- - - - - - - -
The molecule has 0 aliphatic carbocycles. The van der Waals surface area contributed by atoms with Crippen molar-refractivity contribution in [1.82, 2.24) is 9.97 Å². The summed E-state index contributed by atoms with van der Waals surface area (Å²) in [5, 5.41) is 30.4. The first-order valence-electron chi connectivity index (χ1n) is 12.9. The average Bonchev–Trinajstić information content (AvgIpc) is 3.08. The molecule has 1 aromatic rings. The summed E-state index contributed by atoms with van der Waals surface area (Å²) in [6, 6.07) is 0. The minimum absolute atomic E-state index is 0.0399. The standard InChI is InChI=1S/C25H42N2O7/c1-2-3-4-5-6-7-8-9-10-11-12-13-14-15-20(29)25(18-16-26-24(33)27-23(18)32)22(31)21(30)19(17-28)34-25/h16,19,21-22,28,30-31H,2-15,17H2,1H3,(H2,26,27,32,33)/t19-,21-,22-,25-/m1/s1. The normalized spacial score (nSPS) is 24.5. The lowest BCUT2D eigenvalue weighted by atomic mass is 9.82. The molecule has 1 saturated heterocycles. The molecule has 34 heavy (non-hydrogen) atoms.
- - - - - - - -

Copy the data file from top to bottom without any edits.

The molecule has 0 aliphatic carbocycles. The van der Waals surface area contributed by atoms with Crippen molar-refractivity contribution in [1.82, 2.24) is 9.97 Å². The summed E-state index contributed by atoms with van der Waals surface area (Å²) in [5, 5.41) is 30.4. The first-order valence-electron chi connectivity index (χ1n) is 12.9. The average Bonchev–Trinajstić information content (AvgIpc) is 3.08. The molecule has 1 aromatic rings. The summed E-state index contributed by atoms with van der Waals surface area (Å²) in [6, 6.07) is 0. The minimum absolute atomic E-state index is 0.0399. The standard InChI is InChI=1S/C25H42N2O7/c1-2-3-4-5-6-7-8-9-10-11-12-13-14-15-20(29)25(18-16-26-24(33)27-23(18)32)22(31)21(30)19(17-28)34-25/h16,19,21-22,28,30-31H,2-15,17H2,1H3,(H2,26,27,32,33)/t19-,21-,22-,25-/m1/s1. The normalized spacial score (nSPS) is 24.5. The lowest BCUT2D eigenvalue weighted by atomic mass is 9.82. The molecule has 1 saturated heterocycles. The molecule has 34 heavy (non-hydrogen) atoms.